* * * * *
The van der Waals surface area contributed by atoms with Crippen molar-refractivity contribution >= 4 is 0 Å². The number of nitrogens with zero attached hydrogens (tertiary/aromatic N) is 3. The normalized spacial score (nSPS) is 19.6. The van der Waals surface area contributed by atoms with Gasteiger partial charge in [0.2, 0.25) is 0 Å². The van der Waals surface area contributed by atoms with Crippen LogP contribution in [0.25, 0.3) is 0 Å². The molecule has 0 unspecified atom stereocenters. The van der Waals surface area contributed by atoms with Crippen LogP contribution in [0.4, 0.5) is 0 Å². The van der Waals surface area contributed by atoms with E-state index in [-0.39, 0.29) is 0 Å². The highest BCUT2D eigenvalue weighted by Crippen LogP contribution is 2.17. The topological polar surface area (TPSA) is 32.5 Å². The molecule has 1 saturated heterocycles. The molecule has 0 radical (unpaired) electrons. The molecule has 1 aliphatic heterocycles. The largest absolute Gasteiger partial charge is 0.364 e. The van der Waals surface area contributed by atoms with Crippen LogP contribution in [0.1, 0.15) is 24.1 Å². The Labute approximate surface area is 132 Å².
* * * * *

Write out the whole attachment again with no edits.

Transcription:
The van der Waals surface area contributed by atoms with Crippen molar-refractivity contribution >= 4 is 0 Å². The number of nitrogens with zero attached hydrogens (tertiary/aromatic N) is 3. The normalized spacial score (nSPS) is 19.6. The van der Waals surface area contributed by atoms with Gasteiger partial charge in [0.2, 0.25) is 0 Å². The van der Waals surface area contributed by atoms with Crippen LogP contribution in [0.25, 0.3) is 0 Å². The molecule has 0 unspecified atom stereocenters. The van der Waals surface area contributed by atoms with Crippen LogP contribution in [0.4, 0.5) is 0 Å². The van der Waals surface area contributed by atoms with E-state index in [-0.39, 0.29) is 0 Å². The highest BCUT2D eigenvalue weighted by Crippen LogP contribution is 2.17. The topological polar surface area (TPSA) is 32.5 Å². The molecule has 1 saturated heterocycles. The molecule has 0 radical (unpaired) electrons. The molecule has 1 aliphatic heterocycles. The largest absolute Gasteiger partial charge is 0.364 e. The van der Waals surface area contributed by atoms with Crippen LogP contribution in [0.1, 0.15) is 24.1 Å². The Labute approximate surface area is 132 Å².